Show Summary Details

Page of

Printed from Encyclopedia of Social Work. Under the terms of the licence agreement, an individual user may print out a single article for personal use (for details see Privacy Policy and Legal Notice).

date: 27 November 2020

Progressive Social Worklocked

  • Rosemary Barbera, Rosemary BarberaSchool of Arts and Sciences, La Salle University
  • Mary Bricker-JenkinsMary Bricker-JenkinsTemple University, Professor Emeritus
  •  and Barbara Hunter-Randall JosephBarbara Hunter-Randall JosephCollege at Old Westbury, State University of New York

Summary

Since the beginning of the profession, progressive social work has been characterized by a lived commitment to practice dedicated to advancing human rights and social and economic justice. Since the mid-1980s, the rise of global capitalism has vitiated support for robust social welfare programs and has had a conservatizing effect on the profession, rendering the progressive agenda both more urgent and more difficult. Since the economic crisis of 2008, with a rise in people suffering, while at the same time those programs that would help ease that suffering have been cut back, further perpetuating the myth that austerity is the cure for the disease that it has caused. Progressive social work has responded to both challenges with innovation and energy, but theoretical and practical conundrums remain. This article is offered as an effort to discuss and define progressive social work and its connection to social work values with the hope of contributing to advancing social work practice that addresses social injustices and human rights violations.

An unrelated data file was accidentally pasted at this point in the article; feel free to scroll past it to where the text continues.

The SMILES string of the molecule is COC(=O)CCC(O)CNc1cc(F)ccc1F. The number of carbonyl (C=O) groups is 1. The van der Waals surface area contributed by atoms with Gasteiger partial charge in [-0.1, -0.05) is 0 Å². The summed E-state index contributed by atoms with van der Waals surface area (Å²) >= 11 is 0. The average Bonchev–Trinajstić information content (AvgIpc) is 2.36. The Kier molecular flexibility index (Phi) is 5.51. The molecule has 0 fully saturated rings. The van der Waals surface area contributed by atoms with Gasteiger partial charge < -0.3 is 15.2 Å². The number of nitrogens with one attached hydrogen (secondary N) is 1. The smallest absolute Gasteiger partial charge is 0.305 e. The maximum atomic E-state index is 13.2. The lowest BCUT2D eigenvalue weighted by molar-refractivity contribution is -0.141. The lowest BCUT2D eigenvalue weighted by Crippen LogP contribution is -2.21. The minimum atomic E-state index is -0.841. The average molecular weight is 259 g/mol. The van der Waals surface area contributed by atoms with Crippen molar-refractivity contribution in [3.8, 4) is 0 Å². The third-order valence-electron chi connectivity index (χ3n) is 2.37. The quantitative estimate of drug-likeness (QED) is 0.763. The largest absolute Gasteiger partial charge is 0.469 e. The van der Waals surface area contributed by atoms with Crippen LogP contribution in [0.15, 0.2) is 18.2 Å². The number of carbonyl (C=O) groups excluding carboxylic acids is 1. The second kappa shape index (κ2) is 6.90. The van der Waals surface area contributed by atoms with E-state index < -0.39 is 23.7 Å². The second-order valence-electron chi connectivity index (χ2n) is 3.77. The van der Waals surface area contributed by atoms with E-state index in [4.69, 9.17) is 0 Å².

You do not currently have access to this article

Login

Please login to access the full content.

Subscribe

Access to the full content requires a subscription